In late June and early July OHPI’s CEO, Dr Andre Oboler, met with colleagues in Melbourne (Australia), Kuala Lumpur (Malaysia) and Jerusalem (Israel). In each city the Online Hate Prevention Institute’s Fight Against Hate software was presented and discussed. The software using a combination of crowd sourcing, expert solicitation and artificial intelligence to monitor both the levels of online hate and the effectiveness of social media platforms in addressing this hate. The Age newspaper in Melbourne also carried a feature story on the software. The software will revolutionize social media by adding some much needed transparency to the process social media companies engage in when they respond to users’ reports of online hate speech.
In Melbourne a presentation of the software was given as part of the Symposium on “Racism and the health and wellbeing of children and youth – Understanding impacts, finding solutions” held at Melbourne University. Talks at the symposium highlighted the very real impact racism has on health, including on infant mortality, life expectancy and both mental and physical health. The OHPI presentation highlighted how the software could provide access to a pool of data as well as summary statistics which researchers could use to further investigate online hate. At the conference OHPI also presented a poster on racism against Aboriginal and Torres Strait Islander children, highlighting how attacks on one child can have a ripple effect through their social network impacting many other children.
In Kuala Lumpur Dr Oboler gave a talk for the Malaysian Chapter of the IEEE Computer Society at Faculty of Computer Science & Information Technology at Universiti Putra Malaysia. The talk was part of the Distinguished Visitor program and focused on the technical challenges in managing online hate in social media. The talk also discussed the ethical responsibilities of software engineers who develop social media. OHPI’s software was presented along with an explanation of how various technical challenges would be overcome, including problems of scale and deliberate efforts to game the system.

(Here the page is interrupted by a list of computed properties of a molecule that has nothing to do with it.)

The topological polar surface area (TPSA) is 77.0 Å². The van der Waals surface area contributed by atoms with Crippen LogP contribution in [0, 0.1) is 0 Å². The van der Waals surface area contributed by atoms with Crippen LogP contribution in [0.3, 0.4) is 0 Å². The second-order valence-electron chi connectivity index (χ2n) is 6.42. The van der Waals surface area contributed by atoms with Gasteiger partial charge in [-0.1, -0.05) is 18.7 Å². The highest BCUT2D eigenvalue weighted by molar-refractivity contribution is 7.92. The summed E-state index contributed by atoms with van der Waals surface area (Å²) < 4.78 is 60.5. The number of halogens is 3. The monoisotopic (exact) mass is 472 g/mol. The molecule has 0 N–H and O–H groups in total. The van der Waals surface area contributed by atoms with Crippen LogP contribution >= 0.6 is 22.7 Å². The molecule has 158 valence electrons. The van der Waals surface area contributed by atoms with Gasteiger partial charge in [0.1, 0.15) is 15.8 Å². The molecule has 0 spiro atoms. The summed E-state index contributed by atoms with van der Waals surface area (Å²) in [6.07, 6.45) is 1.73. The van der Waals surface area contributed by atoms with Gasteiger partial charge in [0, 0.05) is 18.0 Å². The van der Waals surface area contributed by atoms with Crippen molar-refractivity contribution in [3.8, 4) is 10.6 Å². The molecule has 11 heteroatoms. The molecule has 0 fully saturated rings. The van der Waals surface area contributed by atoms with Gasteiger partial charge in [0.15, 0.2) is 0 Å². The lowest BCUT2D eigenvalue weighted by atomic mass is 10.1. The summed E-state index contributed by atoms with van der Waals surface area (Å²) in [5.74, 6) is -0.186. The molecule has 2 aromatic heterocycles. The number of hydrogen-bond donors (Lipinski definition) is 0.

In Jerusalem Dr Oboler presented the software to the steering committee of the Global Forum to Combat Antisemitism. The Global Forum is an initiative of the Government of Israel and is coordinated through the Israeli Foreign Ministry. The steering committee which leads the Global Forum is made up of international experts in a variety of areas of antisemitism. Dr Oboler is co-chair of the Global Forum’s Working Group on online antisemitism along with Adv David Matas from Canada. The Working Group had provided feedback on plans for the Fight Against Hate Software at meetings in 2011 and 2013. With the first stage now complete, the steering committee of the Global Forum lent its support to the effort.
Following these three meetings an article published in The Age featured the software and the role it could play in monitoring the response of social media companies when dealing with reports of online hate speech. The article also highlighted how Facebook is making exemptions to allow certain kinds of hate speech to remain on its platform, despite the clear prohibition in its community standards.